An easy-to-use softwood board that is pre-primed and is ready for painting without needing to sand.
Nearly free of flaws and knots, select is the highest grade of board available.
Made of strong natural wood that comes untreated and accepts fasteners well.
Aesthetically pleasing for outdoor projects, cedar resists rotting if treated regularly.
These boards resist water, are long lasting and do not require paint or stain.
Denser than softwoods, hardwoods accept stains well and are commonly used in furniture projects.
A medium-density fiber board with a smooth finish that accepts paint well and can be used in many applications.
Reclaimed wood or new lumber that is distressed to give it a weathered, rustic look.
A puzzle-like joint that creates a strong, tight connection.
Right-angled edges for flush joining of boards.
Milled with an overlapping stair-step, this butt-joint creates a clean seamed edge with nickel-gap appearance.
The most popular appearance boards and planks come in a 1" thickness. Other popular board widths are often in 2-inch increments for an easy-to-measure and easy-to-cut experience. Reminder: Dimensions are nominal, not actual.
With its warm, rustic look and feel, shiplap is a very popular way to upgrade the look of an accent wall, ceiling or even an entire room.
When choosing between shiplap appearance boards and shiplap paneling: Paneling installs quickly and generally mimics the look of shiplap while appearance boards take a little longer to install and give a more authentic look and texture.
Giving a rustic look and feel, barn wood panels are designed to mimic the appearance of reclaimed wood.
For a modern take on the rustic look, consider stone paneling which gives the look of real stone without the heaviness and expense of actual stone.
Typically installed about on the bottom 1/3 of a wall, wainscoting gives a traditional decorative touch while protecting walls from the backs of chairs.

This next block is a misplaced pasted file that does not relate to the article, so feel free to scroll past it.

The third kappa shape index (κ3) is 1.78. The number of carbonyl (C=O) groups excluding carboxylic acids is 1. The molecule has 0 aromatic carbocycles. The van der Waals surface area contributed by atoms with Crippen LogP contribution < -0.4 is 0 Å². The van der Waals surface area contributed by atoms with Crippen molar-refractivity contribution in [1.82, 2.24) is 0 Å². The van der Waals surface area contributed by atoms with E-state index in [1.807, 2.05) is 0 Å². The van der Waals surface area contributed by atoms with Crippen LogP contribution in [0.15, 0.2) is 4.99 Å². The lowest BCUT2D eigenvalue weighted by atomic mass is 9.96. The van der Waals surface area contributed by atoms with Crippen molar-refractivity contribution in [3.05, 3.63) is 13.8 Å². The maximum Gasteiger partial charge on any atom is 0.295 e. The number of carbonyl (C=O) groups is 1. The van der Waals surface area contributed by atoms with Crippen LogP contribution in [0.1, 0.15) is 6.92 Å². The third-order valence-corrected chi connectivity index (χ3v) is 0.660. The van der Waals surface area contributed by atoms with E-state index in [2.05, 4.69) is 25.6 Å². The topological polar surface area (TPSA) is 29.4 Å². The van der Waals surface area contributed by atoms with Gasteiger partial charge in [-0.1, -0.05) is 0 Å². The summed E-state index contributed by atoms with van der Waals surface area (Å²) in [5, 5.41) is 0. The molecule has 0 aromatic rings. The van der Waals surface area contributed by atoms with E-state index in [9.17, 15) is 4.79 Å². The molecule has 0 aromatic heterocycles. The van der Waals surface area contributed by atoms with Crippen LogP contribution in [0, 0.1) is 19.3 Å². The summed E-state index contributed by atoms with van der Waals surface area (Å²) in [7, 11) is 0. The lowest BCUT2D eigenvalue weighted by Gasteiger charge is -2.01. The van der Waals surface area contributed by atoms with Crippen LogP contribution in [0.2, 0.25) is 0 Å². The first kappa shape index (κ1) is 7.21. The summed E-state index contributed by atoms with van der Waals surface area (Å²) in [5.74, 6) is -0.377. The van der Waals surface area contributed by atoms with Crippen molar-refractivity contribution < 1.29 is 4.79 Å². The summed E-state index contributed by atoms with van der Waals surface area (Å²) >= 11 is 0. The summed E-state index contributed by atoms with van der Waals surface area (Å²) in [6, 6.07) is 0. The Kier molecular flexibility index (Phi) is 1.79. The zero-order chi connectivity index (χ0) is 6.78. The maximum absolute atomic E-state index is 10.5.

Designed to be aesthetically pleasing, acoustic wall paneling helps to dampen noise and reduce noise transference in large rooms, playrooms and music studios.
Both appearance boards and wall panels can transform the look and feel of a space.
Choose the Right Boards
If you’ve never worked with lumber, check out our Lumber Buying Guide for information and tips on how to choose the correct type for your project. Which board you use can vary based on your project size, budget and how much time and effort you’d like to put into it. Boards come in a variety of materials, species of wood as well as quality of board. Wood planks can vary based on treatment, density, appearance and maintenance. Pine boards are among the most common given they are good to use across many project types.
The Home Depot also offers barn wood that gives a rustic look and comes as either treated reclaimed wood or new lumber that has been distressed to give the appearance of reclaimed wood.
When thinking about effort of installation, consider the joint type for your boards. The three most popular joints are tongue and groove, square edge and shiplap.
Get the Look with Panels
Uniform and easy to install, paneling is an option that gives an authentic look without the time, expense or maintenance of original materials. Common types of paneling include FRP panels, 3D panels and shiplap panels. For traditional looks, wainscoting panels and beadboard panels give an authentic classic look without all the measuring and cutting of boards.
Panels can also be used for sound dampening. Acoustic wall paneling can help stop sound from traveling between rooms while bass traps can help trap sound inside booths in recording studios.